What Washington DC does best is honor America’s war heroes, former presidents, statesmen, and all those who have helped to shape the country that the United States is today.
What Washington DC does best is honor America’s war heroes, former presidents, statesmen, and all those who have helped to shape the country that the United States is today. It does so by erecting striking monuments and memorials all over the city, but particularly along the National mall.
If you take a trip to DC, be aware that there is quite a distance between some of the main monuments. They are fairly well spread out, so seeing all of them in a day, or on foot is a bit of a task. This is where a guided tour comes into play, and there are many of them on offer, with specific tours concentrating on visiting the memorials and monuments only, both during the day and at night when the monuments are beautifully illuminated. The Washington DC Old Town Trolley tours are known to provide some of the best interesting and interactive trips around the city.
Saying that, I did not not take a tour myself, but had my own personal guide, my daughter who was living there at the time of my visit. Always an asset to have insider knowledge when visiting a new place! I visited most of the monuments at nighttime and it was well worth braving the freezing cold weather to see just how striking they are by night.
There is something unique about Washington DC. I don’t recall any place I have ever been to that shows such reverence and such respect to their monuments as DC does. I was personally struck by the Changing of the Guard ceremony at the Tomb of the Unknown Soldier in Arlington National Cemetery. Such dedication and reverence shown by the soldiers, such perfection and precision in what they were doing, and such obvious pride in their task, of honoring American service men and women “Known But to God”.
On a bitterly cold February night, I couldn’t but feel sympathy for the DC policeman guarding the Lincoln Memorial at midnight, yet he looked enormously proud to be there.
The Lincoln memorial, built in 1922 to honor the former president Abraham Lincoln is possibly the most striking monument of them all and one of my favorites. The Lincoln memorial is also somewhat of an icon in movies, with many famous scenes taking place on the steps as characters overlook the National Mall. Lincoln is seated on a ten foot high marble base, and 38 Grecian columns surround the statue. The statue is surrounded by engraved readings of the Gettysburg Address. Standing at nighttime on the steps, in an almost deserted looking DC, looking back down past the Reflecting Pool on to the World War two Memorial and on to the Washington Monument reminds you that you are indeed somewhere very special.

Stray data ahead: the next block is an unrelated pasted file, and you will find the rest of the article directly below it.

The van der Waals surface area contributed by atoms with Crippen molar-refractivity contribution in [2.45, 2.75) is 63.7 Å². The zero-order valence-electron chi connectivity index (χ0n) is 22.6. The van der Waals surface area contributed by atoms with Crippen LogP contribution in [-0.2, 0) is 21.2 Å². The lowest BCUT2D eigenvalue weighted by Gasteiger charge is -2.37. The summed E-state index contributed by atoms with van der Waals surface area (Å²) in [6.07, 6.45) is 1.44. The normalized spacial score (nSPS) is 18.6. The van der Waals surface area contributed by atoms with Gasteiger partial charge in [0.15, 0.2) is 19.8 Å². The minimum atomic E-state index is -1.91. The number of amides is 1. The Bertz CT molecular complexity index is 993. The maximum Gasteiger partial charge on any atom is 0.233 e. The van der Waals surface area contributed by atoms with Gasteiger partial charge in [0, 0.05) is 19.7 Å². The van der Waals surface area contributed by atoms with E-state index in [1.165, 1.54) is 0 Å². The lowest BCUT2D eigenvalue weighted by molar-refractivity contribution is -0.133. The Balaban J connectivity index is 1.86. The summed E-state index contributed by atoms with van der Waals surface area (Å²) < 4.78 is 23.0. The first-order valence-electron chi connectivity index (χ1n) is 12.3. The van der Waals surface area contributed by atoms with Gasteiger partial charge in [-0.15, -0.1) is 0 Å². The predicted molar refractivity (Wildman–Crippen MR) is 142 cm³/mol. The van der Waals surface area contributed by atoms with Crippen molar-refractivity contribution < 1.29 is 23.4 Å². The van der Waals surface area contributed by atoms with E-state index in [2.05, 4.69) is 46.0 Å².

The World War Two memorial, only opened to the public in 2004, is a fitting tribute to those who fought in the Second World War. In fact, the Second World War is the only 20th Century event commemorated on the National Mall’s central axis.
To the east of this memorial is the Washington Monument, commemorating George Washington, America’s first President. The monument took 40 years to build, due to lack of funds. In fact, if you look closely you can see that the color of the stone changes a little under a third of the way up. When I visited DC the monument was being repaired (it suffered damage after the 2011 earthquake that hit the city), but according to the National Park Service, once they have replaced pieces that came loose or fell off, it will be back to its former glory by Spring 2014.
Some monuments may strike you more than others on your visit, perhaps because one or other appeals to you aesthetically, or perhaps because one or other has more resonance for you because of what it is commemorating or honoring.
A relatively new memorial, the Martin Luther King Memorial, open in 2011. This monument as well as being very beautiful, resonated with me, as it honors King’s vision of freedom, opportunity and justice for all, and King’s struggle to achieve them. The three themes of the memorial are democracy, justice and hope. On the 450 foot inscription wall you can read parts of Kings speeches and sermons.
It was unfortunate that my visit to DC did not coincide with the height of the Cherry Blossom season, as it is by all accounts a spectacular sight, as the city basks in color and nowhere looks nicer than the stunning Jefferson Memorial on the Tidal Basin, surrounded by a grove of cherry blossom trees.
Seeing the Korean War Veterans memorial by night fall was a sight to behold. It was eerie and thought- provoking. It consists of 19 figures representing every ethnic background, depicted on patrol facing an American flag. It commemorates all those who served in the Korean War. An inscription on a granite wall depicting the faces of 2,400 unnamed soldiers, rather poignantly reads, “Freedom is not Free”.
The United States Holocaust Memorial Museum was a personal must visit for me. It commemorates the millions of people murdered during the Holocaust. The permanent exhibition is open seven days a week, from 10am to 5.20 pm. Be sure to reserve tickets for this in advance, as it is always extremely busy, and you risk being unable to gain access otherwise. It is a very powerful exhibition, difficult to deal with, but has a very lasting effect on you, and makes you think deeply about what you see, as Washington tends to do.
The list of monuments and memorials in Washington DC is extensive, and visiting them is a worthwhile and rewarding experience. Some others to consider visiting are, The DC Memorial, the Franklin Delano Roosevelt Memorial, The Women in Vietnam memorial, the United States Navy Memorial, and the much-loved Iwo Jima Memorial (which is out near Arlington Cemetery).
My pictures of the DC Monuments were mostly taken at night time, hence I am using pictures via my daughter’s blog journalitico
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